The Cumorah Connection25945_000_004
From a stand of trees on the Hill Cumorah, I watched as Anna knelt in the mud. She was praying. I was too far away to hear what she said—but I sensed what was in her heart, because we had been working together for a week.
I was a missionary, called to serve in what was then the Cumorah Mission. As part of our service, for two weeks every year, we missionaries joined volunteers from the area and elsewhere in preparing for and then presenting the Hill Cumorah Pageant. Anna (name has been changed) was one of these volunteers.
The day I met Anna was the first day of preparing for the pageant. I was immediately struck by how unhappy she was. I assume she had not volunteered for this two-week mission; more likely, her parents had drafted her. She made it clear she would rather be anywhere else than here. She was grumpy, uncooperative, unfriendly—your basic pain in the neck.
Like the full-time missionaries, the volunteers followed a missionary routine. We all rose early and had a morning devotional. We read the scriptures. We prayed. We bore testimony to one another. In addition, since part of our duties during pageant week was to greet visitors at the hill, the volunteers were taught how to approach people and invite them to learn about the Church.
Anna was assigned to our work group. At first, she was miserable to be around. But sometime during that week of preparation, she connected with a power greater than herself. She received a witness, borne by the power of the Holy Ghost, that Joseph Smith was a prophet, that the Book of Mormon really is God’s word, and that the church she belonged to truly is the restored Church of Jesus Christ. Anna’s heart softened, and her mind opened.
The transformation was amazing. By the time the pageant began, Anna was the happiest person there. Our group was posted at the angel Moroni monument at the top of the Hill Cumorah. We would normally wait for people to walk up to the statue from below before introducing ourselves and explaining what the statue represents. Anna couldn’t wait. She would literally run down the path to greet those toiling up the hill. They connected with Anna and her message so quickly that by the time they reached us, she had them nearly ready for baptism. She did so much talking that, by the time the pageant started each night, she was hoarse.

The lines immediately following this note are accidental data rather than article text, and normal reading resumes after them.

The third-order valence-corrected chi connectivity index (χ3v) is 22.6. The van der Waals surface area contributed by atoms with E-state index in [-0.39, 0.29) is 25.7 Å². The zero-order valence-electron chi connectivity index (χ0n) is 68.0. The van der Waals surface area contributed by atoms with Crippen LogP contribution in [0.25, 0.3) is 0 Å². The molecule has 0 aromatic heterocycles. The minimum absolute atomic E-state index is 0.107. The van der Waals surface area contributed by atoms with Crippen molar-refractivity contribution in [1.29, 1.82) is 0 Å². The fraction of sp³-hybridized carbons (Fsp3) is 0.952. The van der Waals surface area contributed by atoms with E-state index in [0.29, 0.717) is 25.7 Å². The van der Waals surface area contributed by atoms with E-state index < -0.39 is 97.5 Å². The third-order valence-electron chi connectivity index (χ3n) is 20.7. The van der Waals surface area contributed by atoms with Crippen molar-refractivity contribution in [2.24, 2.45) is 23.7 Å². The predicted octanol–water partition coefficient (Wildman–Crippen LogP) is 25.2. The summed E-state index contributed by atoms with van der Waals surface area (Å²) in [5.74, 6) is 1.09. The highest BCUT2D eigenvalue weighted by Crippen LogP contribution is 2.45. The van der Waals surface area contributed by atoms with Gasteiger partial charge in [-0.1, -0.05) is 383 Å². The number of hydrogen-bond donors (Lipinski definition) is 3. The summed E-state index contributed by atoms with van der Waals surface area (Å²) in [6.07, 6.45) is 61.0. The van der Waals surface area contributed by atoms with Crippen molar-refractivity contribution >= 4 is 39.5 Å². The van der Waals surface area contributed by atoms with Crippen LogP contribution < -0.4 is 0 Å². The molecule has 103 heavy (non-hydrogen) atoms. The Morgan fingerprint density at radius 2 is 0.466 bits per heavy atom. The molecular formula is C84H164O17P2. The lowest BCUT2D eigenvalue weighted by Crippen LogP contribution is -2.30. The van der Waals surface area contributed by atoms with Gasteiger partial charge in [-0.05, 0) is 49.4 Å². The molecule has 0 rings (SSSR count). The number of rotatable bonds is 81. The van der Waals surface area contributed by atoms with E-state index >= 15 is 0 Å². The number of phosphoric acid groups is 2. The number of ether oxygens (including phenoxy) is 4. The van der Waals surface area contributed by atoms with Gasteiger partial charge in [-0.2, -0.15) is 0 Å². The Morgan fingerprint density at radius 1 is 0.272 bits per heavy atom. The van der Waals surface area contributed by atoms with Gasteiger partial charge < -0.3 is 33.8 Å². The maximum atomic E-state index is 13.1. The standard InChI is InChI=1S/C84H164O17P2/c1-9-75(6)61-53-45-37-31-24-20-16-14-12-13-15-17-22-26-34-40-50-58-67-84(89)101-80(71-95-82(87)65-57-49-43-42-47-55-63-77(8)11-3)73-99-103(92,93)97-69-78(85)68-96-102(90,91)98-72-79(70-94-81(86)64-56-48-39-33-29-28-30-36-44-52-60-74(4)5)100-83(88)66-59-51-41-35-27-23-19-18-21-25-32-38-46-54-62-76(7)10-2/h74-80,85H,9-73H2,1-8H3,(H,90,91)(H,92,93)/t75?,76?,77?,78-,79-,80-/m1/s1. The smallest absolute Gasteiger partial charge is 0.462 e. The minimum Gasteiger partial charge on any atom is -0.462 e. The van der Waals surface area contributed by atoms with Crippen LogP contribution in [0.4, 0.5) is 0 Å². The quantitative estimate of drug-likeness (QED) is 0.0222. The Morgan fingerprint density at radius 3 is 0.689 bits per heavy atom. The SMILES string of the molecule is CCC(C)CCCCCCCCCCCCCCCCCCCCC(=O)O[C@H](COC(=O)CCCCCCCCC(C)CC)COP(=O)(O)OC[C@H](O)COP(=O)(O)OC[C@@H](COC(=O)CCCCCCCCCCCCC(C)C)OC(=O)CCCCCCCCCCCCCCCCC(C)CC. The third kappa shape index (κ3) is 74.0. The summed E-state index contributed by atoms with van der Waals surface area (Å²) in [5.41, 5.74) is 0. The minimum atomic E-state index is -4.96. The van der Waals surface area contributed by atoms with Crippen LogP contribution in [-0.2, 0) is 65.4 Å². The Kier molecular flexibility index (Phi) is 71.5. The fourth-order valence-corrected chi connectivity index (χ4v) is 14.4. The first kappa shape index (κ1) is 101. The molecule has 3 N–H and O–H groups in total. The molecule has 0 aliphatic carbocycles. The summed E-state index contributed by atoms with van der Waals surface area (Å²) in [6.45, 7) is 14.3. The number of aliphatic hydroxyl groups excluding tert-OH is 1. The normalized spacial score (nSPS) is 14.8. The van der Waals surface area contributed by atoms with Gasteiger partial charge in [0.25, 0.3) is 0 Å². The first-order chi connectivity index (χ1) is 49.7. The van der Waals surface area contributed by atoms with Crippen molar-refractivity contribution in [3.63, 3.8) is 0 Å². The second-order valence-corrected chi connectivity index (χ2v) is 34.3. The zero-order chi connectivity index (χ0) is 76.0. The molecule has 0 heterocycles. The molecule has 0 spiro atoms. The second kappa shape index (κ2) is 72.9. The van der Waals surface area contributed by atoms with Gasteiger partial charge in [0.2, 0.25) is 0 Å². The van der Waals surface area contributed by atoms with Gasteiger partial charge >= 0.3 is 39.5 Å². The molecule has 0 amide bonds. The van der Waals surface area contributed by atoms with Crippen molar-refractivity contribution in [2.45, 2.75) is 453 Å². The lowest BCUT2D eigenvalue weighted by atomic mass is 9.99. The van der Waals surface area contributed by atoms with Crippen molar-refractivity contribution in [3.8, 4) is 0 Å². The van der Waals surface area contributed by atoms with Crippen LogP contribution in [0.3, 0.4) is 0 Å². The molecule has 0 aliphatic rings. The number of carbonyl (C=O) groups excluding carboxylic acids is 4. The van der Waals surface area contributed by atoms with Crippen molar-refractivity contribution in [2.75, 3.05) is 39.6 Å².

One day during pageant week it rained. The water came down in buckets, and we were afraid the pageant would be cancelled that night. This experience was not unusual. New York in July gets rain. When it happens during pageant week, the missionaries and members always ask the Lord to intervene. And the rain usually stops, at least during pageant time.
That day the rain was so fierce we wondered whether prayer would be enough. So we started a fast. We knew from experience what a great missionary tool the pageant is, and we didn’t want anyone to miss it. Just before the pageant was to start, the rain stopped.
That’s when Anna went to her knees in prayer. I couldn’t hear what she was saying, but I was sure she was thanking the Lord for His mercy—to her, to all of us.
I don’t know what happened to Anna after the pageant was over. I imagine she returned home, finished school, and married. I have no doubt she remained faithful to the gospel, a beacon of light in a worried world. I can see her now in my mind, running down life’s path to greet some troubled soul seeking an angel—and finding one in Anna.
Such is the power of the restored gospel.
It is a power familiar to every Latter-day Saint who has been touched by the truths of the Restoration. Most have not visited the places where the gospel was restored. But it doesn’t matter. They have received their own witness, and their lives have been changed—just as Anna’s was, and mine, during those days of light and rain on Cumorah’s hill.